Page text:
Would You Like to Make a Comment?

bakersunsetmoon

 

And that is just the point…
how the world, moist and beautiful,
calls to each of us to make a new and serious response.

That’s the big question,
the one the world throws at you every morning.
“Here you are, alive.
Would you like to make a comment?”
~Mary Oliver

 

sunrise102152

 

It is impossible to stay a silent observer of the world when you awake still alive.
It demands a response.

I would like to make a comment.

It isn’t only nature pulling what was once lush and young into the ground:
daily we witness flying leaves and dropping temperatures, brisk winds and chill rains.

Human kind also is skilled at killing and dying too young.

There can be no complacency in observing such violence in progress.
It blusters, rips, drenches, encompasses, buries.
Nothing remains as it was.

And here I am, alive.
Struck and wrung.
A witness.
Called to comment.
Dying to respond.

 

sunrise109151

 

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8 thoughts on “Would You Like to Make a Comment?

  1. The only thing this last week I could think of to leave, as a comment to this world, was to sponsor a child. Her name is Abigail, which means “Joy of the Father.” I saw her little face among pages and pages of other little faces and like picking up one single fallen leaf I brought her loveliness to my heart. Its all I can do. My only answer to a world that seems to choose harm. I can hold one little girl between my heart and God’s. I know everyone has to find their own way to put good back into the world in response to evil, but I believe we do each need to find a way.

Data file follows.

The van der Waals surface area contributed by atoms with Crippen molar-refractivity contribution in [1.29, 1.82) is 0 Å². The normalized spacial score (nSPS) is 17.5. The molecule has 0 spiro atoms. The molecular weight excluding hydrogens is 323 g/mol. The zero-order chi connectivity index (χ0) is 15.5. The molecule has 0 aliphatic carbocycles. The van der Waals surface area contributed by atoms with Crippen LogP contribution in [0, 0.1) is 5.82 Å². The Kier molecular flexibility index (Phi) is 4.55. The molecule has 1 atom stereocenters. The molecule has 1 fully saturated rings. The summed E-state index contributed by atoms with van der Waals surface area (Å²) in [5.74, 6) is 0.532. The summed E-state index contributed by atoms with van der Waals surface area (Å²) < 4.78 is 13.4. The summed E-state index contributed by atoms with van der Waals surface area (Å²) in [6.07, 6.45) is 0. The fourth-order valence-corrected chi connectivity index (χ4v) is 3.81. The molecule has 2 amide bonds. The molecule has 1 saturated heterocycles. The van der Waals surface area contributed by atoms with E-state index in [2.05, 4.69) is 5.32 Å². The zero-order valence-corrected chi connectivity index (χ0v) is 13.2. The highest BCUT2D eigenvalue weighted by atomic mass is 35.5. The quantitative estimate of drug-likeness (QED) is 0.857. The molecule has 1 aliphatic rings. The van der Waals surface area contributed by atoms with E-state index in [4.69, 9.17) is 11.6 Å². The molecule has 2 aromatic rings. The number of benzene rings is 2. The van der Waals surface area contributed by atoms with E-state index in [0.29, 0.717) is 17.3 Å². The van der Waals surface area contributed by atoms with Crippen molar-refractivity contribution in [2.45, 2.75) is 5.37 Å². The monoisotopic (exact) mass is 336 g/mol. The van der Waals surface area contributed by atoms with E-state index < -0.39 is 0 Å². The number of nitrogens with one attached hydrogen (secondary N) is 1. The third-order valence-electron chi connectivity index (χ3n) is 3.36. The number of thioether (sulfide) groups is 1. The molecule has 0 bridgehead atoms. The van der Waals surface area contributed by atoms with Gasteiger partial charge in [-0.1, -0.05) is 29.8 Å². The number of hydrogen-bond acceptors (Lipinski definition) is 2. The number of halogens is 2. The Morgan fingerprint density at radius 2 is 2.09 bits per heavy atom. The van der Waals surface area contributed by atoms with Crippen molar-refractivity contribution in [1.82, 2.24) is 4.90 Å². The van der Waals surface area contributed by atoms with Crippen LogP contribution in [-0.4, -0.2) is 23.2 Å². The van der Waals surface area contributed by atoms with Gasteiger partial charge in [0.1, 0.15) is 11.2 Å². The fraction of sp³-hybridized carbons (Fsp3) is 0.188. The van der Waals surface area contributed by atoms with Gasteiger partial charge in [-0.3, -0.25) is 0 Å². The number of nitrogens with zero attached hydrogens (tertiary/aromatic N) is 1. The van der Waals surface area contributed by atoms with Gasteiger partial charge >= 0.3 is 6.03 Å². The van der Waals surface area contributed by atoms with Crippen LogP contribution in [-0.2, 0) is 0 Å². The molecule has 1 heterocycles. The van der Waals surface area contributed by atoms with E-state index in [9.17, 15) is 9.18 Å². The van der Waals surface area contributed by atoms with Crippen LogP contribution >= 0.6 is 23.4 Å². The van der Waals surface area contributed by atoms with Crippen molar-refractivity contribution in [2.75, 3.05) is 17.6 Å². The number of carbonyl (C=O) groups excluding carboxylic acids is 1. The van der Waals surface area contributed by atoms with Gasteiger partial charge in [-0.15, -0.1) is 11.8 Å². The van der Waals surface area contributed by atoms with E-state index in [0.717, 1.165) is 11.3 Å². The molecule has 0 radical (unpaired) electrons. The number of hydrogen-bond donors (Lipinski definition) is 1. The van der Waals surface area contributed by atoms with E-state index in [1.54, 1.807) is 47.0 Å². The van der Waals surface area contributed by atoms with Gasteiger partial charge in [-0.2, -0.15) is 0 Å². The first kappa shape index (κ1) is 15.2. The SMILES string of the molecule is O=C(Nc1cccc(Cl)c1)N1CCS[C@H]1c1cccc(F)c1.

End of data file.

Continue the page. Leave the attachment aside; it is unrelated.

Liked by 1 person

  2. ‘Struck and wrung” just about says it all for me…
    The last photo in today’s post caught me breathless. I have never seen a configuration quite like it.
    Thank you, Emily — for all.

    Like

  3. As comforting as I find witnessing the rhythms of nature – autumn leaves, winter’s power, spring’s rebirth, and summer’s warmth, I can’t avoid looking over my shoulder at the disruptive rhythms within our communities that feel like a plague on our humanity. Nature’s cycle of death and rebirth, devoid of systemic violence seems to strike a much more rhythmic balance than humnities pendelum swinging moods. My comment for the day.

    Liked by 1 person

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